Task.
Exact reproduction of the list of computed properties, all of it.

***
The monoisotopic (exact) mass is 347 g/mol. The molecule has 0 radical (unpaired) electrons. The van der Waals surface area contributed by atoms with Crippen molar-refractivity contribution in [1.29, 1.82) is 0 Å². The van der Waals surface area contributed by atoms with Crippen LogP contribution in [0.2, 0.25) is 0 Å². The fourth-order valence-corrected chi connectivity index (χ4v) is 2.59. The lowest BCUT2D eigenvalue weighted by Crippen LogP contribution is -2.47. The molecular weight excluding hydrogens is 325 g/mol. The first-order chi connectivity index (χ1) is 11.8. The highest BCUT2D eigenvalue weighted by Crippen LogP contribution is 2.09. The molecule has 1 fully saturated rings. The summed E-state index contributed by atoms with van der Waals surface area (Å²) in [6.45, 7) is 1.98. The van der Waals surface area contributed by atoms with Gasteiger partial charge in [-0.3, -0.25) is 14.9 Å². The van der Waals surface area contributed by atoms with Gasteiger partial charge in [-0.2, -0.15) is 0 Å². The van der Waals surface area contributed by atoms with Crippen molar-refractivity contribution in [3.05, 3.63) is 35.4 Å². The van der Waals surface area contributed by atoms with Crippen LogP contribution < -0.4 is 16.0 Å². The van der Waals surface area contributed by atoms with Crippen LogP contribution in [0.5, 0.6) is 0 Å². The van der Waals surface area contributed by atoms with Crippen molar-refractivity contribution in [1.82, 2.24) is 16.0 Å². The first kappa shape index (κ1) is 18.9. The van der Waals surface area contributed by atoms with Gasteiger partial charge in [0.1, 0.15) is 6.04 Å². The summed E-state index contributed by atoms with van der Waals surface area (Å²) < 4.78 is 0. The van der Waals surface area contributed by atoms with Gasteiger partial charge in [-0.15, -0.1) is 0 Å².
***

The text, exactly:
The monoisotopic (exact) mass is 347 g/mol. The molecule has 0 radical (unpaired) electrons. The van der Waals surface area contributed by atoms with Crippen molar-refractivity contribution in [1.29, 1.82) is 0 Å². The van der Waals surface area contributed by atoms with Crippen LogP contribution in [0.2, 0.25) is 0 Å². The fourth-order valence-corrected chi connectivity index (χ4v) is 2.59. The lowest BCUT2D eigenvalue weighted by Crippen LogP contribution is -2.47. The molecular weight excluding hydrogens is 325 g/mol. The first-order chi connectivity index (χ1) is 11.8. The highest BCUT2D eigenvalue weighted by Crippen LogP contribution is 2.09. The molecule has 1 fully saturated rings. The summed E-state index contributed by atoms with van der Waals surface area (Å²) in [6.45, 7) is 1.98. The van der Waals surface area contributed by atoms with Gasteiger partial charge in [-0.3, -0.25) is 14.9 Å². The van der Waals surface area contributed by atoms with Gasteiger partial charge in [-0.2, -0.15) is 0 Å². The van der Waals surface area contributed by atoms with Crippen molar-refractivity contribution in [3.05, 3.63) is 35.4 Å². The van der Waals surface area contributed by atoms with Crippen LogP contribution < -0.4 is 16.0 Å². The van der Waals surface area contributed by atoms with Crippen LogP contribution in [0.5, 0.6) is 0 Å². The van der Waals surface area contributed by atoms with Crippen molar-refractivity contribution in [1.82, 2.24) is 16.0 Å². The first kappa shape index (κ1) is 18.9. The van der Waals surface area contributed by atoms with Gasteiger partial charge in [0.1, 0.15) is 6.04 Å². The summed E-state index contributed by atoms with van der Waals surface area (Å²) < 4.78 is 0. The van der Waals surface area contributed by atoms with Gasteiger partial charge in [-0.15, -0.1) is 0 Å².